cucumber/bdd/tdd Show more
I'm usually one of only a few voices arguing that cucumber is a great tool even though it really isn't ever used by stakeholders to write specs.
Just came across this book today that uses it in a different way to test drive an API:
Need to get the book and try it out, but from my initial impression it seems like it is going to end up being the main example I show for how Cucumber can be used well.
Debugging insight of the day:
Focus on solving the problem, not the mystery.
There is a trade-off between deep understanding and fast problem solving.
When deadline looms, don't nerd-snipe yourself and keep a flexible mind, focused on the problem.
“Patterns of Software” explores the work of the architect Christopher Alexander as it relates to the creation of software.
“We need to
learn how to write software “before” we worry about development methodologies —using principles and approaches of a fine arts education in creative writing”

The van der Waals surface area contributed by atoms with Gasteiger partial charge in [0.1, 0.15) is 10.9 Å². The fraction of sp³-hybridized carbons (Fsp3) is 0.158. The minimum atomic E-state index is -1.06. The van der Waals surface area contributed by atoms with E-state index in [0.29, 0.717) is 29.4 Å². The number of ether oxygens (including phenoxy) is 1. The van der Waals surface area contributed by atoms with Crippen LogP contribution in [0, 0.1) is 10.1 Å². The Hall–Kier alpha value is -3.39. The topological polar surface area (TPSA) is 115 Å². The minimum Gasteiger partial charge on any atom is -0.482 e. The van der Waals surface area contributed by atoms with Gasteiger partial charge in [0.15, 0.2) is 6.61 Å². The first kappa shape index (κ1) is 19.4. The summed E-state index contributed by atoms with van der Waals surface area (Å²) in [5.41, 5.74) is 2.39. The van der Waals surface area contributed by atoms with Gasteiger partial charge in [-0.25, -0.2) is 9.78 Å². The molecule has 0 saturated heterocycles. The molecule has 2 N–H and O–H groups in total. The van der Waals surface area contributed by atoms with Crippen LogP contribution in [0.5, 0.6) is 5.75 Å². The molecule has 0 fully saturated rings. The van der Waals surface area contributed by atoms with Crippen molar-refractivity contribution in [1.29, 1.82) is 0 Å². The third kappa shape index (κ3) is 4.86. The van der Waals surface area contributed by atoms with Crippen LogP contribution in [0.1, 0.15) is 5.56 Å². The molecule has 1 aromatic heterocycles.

So You Think You're Customer-Driven? Show more
In which I take an existentialist torch to theaters of "customer-driven"
behavior. | | | | When somebody tells me they're product-driven, I
generally believe them, but when somebody tells me they're customer-driven, I
assume they're lying. And usually in the most dangerous way -- to themselves.
I've made no secret of my strongly partisan belief that being [product-driven
is a far superior stance than being customer-
@vgr any chance there's a recording somewhere or have you written more about the ideas in this presentation: https://www.slideshare.net/vgururao/riot-talkpublic I've shared slide 42 in a bunch of conversations lately and would be really interested to hear/read more about what you have to say about it.
@vgr The core concept IMO are functions that can return functions, or “doing things that can do other things” or true trust/delegation. The typical “bad boss” reduces humans to functions that can only do one thing rather than more higher order things.